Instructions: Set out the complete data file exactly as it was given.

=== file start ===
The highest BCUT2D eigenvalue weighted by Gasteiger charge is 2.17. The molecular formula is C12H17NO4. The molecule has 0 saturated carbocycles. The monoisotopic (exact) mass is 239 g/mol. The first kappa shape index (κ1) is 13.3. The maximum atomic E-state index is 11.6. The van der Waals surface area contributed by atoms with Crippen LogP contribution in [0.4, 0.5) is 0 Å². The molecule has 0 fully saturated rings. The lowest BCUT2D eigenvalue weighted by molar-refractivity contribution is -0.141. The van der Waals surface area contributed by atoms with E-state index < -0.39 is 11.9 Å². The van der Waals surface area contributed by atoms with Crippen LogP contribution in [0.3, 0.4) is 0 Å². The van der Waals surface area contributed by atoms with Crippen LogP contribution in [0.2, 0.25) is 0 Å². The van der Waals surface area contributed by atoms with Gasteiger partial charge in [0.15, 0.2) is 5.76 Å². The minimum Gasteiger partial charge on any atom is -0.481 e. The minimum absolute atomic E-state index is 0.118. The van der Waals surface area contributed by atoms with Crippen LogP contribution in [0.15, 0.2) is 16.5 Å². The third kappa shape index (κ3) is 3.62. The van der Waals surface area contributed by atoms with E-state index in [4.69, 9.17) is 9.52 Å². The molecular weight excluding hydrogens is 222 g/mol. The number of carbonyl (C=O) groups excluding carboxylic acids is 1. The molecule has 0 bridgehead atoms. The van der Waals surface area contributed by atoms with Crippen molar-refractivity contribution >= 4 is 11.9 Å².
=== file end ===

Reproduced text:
The highest BCUT2D eigenvalue weighted by Gasteiger charge is 2.17. The molecular formula is C12H17NO4. The molecule has 0 saturated carbocycles. The monoisotopic (exact) mass is 239 g/mol. The first kappa shape index (κ1) is 13.3. The maximum atomic E-state index is 11.6. The van der Waals surface area contributed by atoms with Crippen LogP contribution in [0.4, 0.5) is 0 Å². The molecule has 0 fully saturated rings. The lowest BCUT2D eigenvalue weighted by molar-refractivity contribution is -0.141. The van der Waals surface area contributed by atoms with E-state index < -0.39 is 11.9 Å². The van der Waals surface area contributed by atoms with Crippen LogP contribution in [0.3, 0.4) is 0 Å². The van der Waals surface area contributed by atoms with Crippen LogP contribution in [0.2, 0.25) is 0 Å². The van der Waals surface area contributed by atoms with Gasteiger partial charge in [0.15, 0.2) is 5.76 Å². The minimum Gasteiger partial charge on any atom is -0.481 e. The minimum absolute atomic E-state index is 0.118. The van der Waals surface area contributed by atoms with Crippen LogP contribution in [0.15, 0.2) is 16.5 Å². The third kappa shape index (κ3) is 3.62. The van der Waals surface area contributed by atoms with E-state index in [4.69, 9.17) is 9.52 Å². The molecular weight excluding hydrogens is 222 g/mol. The number of carbonyl (C=O) groups excluding carboxylic acids is 1. The molecule has 0 bridgehead atoms. The van der Waals surface area contributed by atoms with Crippen molar-refractivity contribution >= 4 is 11.9 Å².